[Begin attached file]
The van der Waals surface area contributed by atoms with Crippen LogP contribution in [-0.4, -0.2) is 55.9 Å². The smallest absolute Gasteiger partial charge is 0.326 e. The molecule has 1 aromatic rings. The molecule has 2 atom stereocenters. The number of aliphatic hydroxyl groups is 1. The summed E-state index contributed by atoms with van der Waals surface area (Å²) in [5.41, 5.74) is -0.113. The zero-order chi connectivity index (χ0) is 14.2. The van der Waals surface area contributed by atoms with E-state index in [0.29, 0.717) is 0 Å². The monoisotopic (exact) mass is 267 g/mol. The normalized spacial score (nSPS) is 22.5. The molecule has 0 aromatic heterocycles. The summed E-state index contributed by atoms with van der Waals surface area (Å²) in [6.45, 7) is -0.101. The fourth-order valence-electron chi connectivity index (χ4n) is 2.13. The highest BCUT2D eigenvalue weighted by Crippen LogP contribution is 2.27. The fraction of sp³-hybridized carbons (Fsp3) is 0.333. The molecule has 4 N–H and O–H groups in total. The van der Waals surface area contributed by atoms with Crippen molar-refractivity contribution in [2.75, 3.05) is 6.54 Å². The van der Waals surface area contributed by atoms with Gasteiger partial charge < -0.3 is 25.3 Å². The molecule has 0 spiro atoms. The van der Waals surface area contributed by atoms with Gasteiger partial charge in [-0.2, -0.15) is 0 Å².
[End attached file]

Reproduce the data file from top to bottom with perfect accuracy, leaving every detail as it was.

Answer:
The van der Waals surface area contributed by atoms with Crippen LogP contribution in [-0.4, -0.2) is 55.9 Å². The smallest absolute Gasteiger partial charge is 0.326 e. The molecule has 1 aromatic rings. The molecule has 2 atom stereocenters. The number of aliphatic hydroxyl groups is 1. The summed E-state index contributed by atoms with van der Waals surface area (Å²) in [5.41, 5.74) is -0.113. The zero-order chi connectivity index (χ0) is 14.2. The van der Waals surface area contributed by atoms with E-state index in [0.29, 0.717) is 0 Å². The monoisotopic (exact) mass is 267 g/mol. The normalized spacial score (nSPS) is 22.5. The molecule has 0 aromatic heterocycles. The summed E-state index contributed by atoms with van der Waals surface area (Å²) in [6.45, 7) is -0.101. The fourth-order valence-electron chi connectivity index (χ4n) is 2.13. The highest BCUT2D eigenvalue weighted by Crippen LogP contribution is 2.27. The fraction of sp³-hybridized carbons (Fsp3) is 0.333. The molecule has 4 N–H and O–H groups in total. The van der Waals surface area contributed by atoms with Crippen molar-refractivity contribution in [2.75, 3.05) is 6.54 Å². The van der Waals surface area contributed by atoms with Gasteiger partial charge < -0.3 is 25.3 Å². The molecule has 0 spiro atoms. The van der Waals surface area contributed by atoms with Gasteiger partial charge in [-0.2, -0.15) is 0 Å².